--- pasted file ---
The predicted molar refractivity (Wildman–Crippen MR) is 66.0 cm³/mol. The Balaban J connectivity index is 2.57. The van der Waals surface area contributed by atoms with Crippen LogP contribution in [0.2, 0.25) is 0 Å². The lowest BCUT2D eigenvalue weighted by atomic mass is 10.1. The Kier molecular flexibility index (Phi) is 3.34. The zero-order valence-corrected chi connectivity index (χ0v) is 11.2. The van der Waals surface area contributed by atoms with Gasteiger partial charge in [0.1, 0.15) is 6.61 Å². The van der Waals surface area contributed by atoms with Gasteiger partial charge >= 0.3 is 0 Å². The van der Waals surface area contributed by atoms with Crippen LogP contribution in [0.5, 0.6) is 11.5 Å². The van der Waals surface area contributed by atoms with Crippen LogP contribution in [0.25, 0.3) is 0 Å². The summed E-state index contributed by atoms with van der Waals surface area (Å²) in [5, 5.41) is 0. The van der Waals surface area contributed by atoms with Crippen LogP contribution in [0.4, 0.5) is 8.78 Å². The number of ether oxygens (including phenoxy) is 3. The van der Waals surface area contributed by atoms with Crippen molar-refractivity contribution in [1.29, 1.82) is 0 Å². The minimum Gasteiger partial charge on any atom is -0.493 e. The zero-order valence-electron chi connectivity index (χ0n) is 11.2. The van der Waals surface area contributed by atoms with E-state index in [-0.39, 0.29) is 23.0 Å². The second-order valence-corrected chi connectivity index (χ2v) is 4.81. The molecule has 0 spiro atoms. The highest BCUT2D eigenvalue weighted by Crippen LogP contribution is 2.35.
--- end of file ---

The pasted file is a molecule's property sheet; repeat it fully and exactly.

The predicted molar refractivity (Wildman–Crippen MR) is 66.0 cm³/mol. The Balaban J connectivity index is 2.57. The van der Waals surface area contributed by atoms with Crippen LogP contribution in [0.2, 0.25) is 0 Å². The lowest BCUT2D eigenvalue weighted by atomic mass is 10.1. The Kier molecular flexibility index (Phi) is 3.34. The zero-order valence-corrected chi connectivity index (χ0v) is 11.2. The van der Waals surface area contributed by atoms with Gasteiger partial charge in [0.1, 0.15) is 6.61 Å². The van der Waals surface area contributed by atoms with Gasteiger partial charge >= 0.3 is 0 Å². The van der Waals surface area contributed by atoms with Crippen LogP contribution in [0.5, 0.6) is 11.5 Å². The van der Waals surface area contributed by atoms with Crippen LogP contribution in [0.25, 0.3) is 0 Å². The summed E-state index contributed by atoms with van der Waals surface area (Å²) in [5, 5.41) is 0. The van der Waals surface area contributed by atoms with Crippen LogP contribution in [0.4, 0.5) is 8.78 Å². The number of ether oxygens (including phenoxy) is 3. The van der Waals surface area contributed by atoms with Crippen molar-refractivity contribution in [1.29, 1.82) is 0 Å². The minimum Gasteiger partial charge on any atom is -0.493 e. The zero-order valence-electron chi connectivity index (χ0n) is 11.2. The van der Waals surface area contributed by atoms with E-state index in [-0.39, 0.29) is 23.0 Å². The second-order valence-corrected chi connectivity index (χ2v) is 4.81. The molecule has 0 spiro atoms. The highest BCUT2D eigenvalue weighted by Crippen LogP contribution is 2.35.